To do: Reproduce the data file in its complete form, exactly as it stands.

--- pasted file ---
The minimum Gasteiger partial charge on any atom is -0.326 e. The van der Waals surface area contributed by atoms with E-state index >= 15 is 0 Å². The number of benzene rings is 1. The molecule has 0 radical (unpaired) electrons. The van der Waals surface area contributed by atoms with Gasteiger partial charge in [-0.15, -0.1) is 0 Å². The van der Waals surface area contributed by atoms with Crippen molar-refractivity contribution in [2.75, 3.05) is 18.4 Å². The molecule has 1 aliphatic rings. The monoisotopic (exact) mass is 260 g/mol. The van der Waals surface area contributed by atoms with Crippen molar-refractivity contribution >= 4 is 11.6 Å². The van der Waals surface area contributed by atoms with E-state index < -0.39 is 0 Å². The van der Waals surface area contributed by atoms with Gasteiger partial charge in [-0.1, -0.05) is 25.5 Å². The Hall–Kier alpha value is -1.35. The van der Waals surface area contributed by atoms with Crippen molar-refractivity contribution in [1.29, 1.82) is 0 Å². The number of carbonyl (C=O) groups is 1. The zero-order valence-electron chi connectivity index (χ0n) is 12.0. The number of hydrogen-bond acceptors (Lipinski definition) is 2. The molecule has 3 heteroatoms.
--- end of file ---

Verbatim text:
The minimum Gasteiger partial charge on any atom is -0.326 e. The van der Waals surface area contributed by atoms with E-state index >= 15 is 0 Å². The number of benzene rings is 1. The molecule has 0 radical (unpaired) electrons. The van der Waals surface area contributed by atoms with Gasteiger partial charge in [-0.15, -0.1) is 0 Å². The van der Waals surface area contributed by atoms with Crippen molar-refractivity contribution in [2.75, 3.05) is 18.4 Å². The molecule has 1 aliphatic rings. The monoisotopic (exact) mass is 260 g/mol. The van der Waals surface area contributed by atoms with Crippen molar-refractivity contribution >= 4 is 11.6 Å². The van der Waals surface area contributed by atoms with E-state index < -0.39 is 0 Å². The van der Waals surface area contributed by atoms with Gasteiger partial charge in [-0.1, -0.05) is 25.5 Å². The Hall–Kier alpha value is -1.35. The van der Waals surface area contributed by atoms with Crippen molar-refractivity contribution in [1.29, 1.82) is 0 Å². The number of carbonyl (C=O) groups is 1. The zero-order valence-electron chi connectivity index (χ0n) is 12.0. The number of hydrogen-bond acceptors (Lipinski definition) is 2. The molecule has 3 heteroatoms.